[TransWarp] Page Templates

Phillip J. Eby pje at telecommunity.com
Fri Jun 20 15:54:05 EDT 2003

(Yet another rambling design brief...)

The basic architecture:

* XHTML input (should we integrate w/HTML Tidy?  Is there a Python lib for 

* Parse w/SOX to object tree

* Visitor+Builder pattern: recursive function walks tree and calls 
functions on builder to emit code

* Generated code will assume it has some kind of input of a 'model' to 
start with, and a 'write()' function to emit text.

* Builder object has method to emit 'write()' calls for constant strings; 
should be written so that consecutive constants are concatenated by Python 
into a single constant in an invocation of write().

* Builder has methods to "push" and "pop" model paths.  So code generator 
says builder.pushModel('foo') when it encounters 'model="foo"' in a tag, 
then builder.popModel() on exit from the tag's nested contents.

* Code generator carries view namespace, and maintains view 
stack.  Referenced view objects are looked up and adapted to a code 
generation interface, then get the current XHTML node object and builder 
passed in.  The code generation interface could be shared by the main code 
generator, since it takes the same inputs (a node, a view namespace stack, 
and a builder).

* Tags should probably provide convenience methods to find "pattern" 

* The builder should provide the ability to start and end a nested function 
definition, in case one wants to turn a "pattern" into a callable function.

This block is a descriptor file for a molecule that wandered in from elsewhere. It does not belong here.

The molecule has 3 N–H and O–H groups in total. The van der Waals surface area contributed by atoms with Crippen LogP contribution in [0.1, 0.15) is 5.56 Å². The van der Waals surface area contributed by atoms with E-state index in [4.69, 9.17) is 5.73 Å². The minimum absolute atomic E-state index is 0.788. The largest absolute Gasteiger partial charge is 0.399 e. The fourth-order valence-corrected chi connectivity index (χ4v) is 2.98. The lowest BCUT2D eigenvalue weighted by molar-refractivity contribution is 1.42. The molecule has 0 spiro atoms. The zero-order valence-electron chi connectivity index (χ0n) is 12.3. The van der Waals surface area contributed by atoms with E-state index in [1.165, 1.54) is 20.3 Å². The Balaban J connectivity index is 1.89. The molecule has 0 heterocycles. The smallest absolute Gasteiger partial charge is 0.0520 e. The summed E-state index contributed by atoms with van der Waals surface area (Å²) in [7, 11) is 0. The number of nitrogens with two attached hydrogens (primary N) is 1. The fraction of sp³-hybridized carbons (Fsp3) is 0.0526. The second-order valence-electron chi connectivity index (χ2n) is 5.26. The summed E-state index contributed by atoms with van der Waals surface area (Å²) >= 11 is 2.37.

* The builder needs to provide namespace management for parameters and 

This is beginning to sound as though I should create Module, Class, and 
Function builders, that work atop an IndentedStream for output.  Each would 
maintain a 'symbol' table of currently active variable names, and perhaps 
have the ability to look up names from other scopes.  Classes would always 
consider their containing Module to be their next namespace level, and 
Functions would consider their next-outer Function or Module to be their 
parent namespace.  I suppose we don't actually need Class or Module for 
page templates, but they'd be handy for other PEAK code-generating efforts.

The page template code builder would be based on Function, adding all the 
convenience methods for outputting strings to write, pushing/popping model 
items, etc.

We need "text" and "list" views to be able to do anything to start 
with.  That gives us the equivalent of early DTML's "var" and 
"in".  Everything else will appear later.  It needs to be "dirt simple" to 
write a code generator for a view, so we need to give the builders some 
very high-level methods to manage code generation, beyond just managing 
string constants.  Ideally, something like this:

<ul model="toc" view="list">
    <li pattern="listItem"><span model="title" view="text">Item title goes 
        <ul model="children" view="list">
           <li pattern="listItem">
              <span model="title" view="text">Subtitle goes here</span>

Would translate as something like:

     for tmpVar1 in model['toc']:
         for tmpVar2 in tmpVar1['children']:
         del tmpVar2
     del tmpVar1

The 'write' function, of course, will probably be some list's "append" 
method, rather than anything written in Python.  And all the string 
constants above would be longer, since they'd contain the original whitespace.

Doing this example also shows that "text" may need to be smart about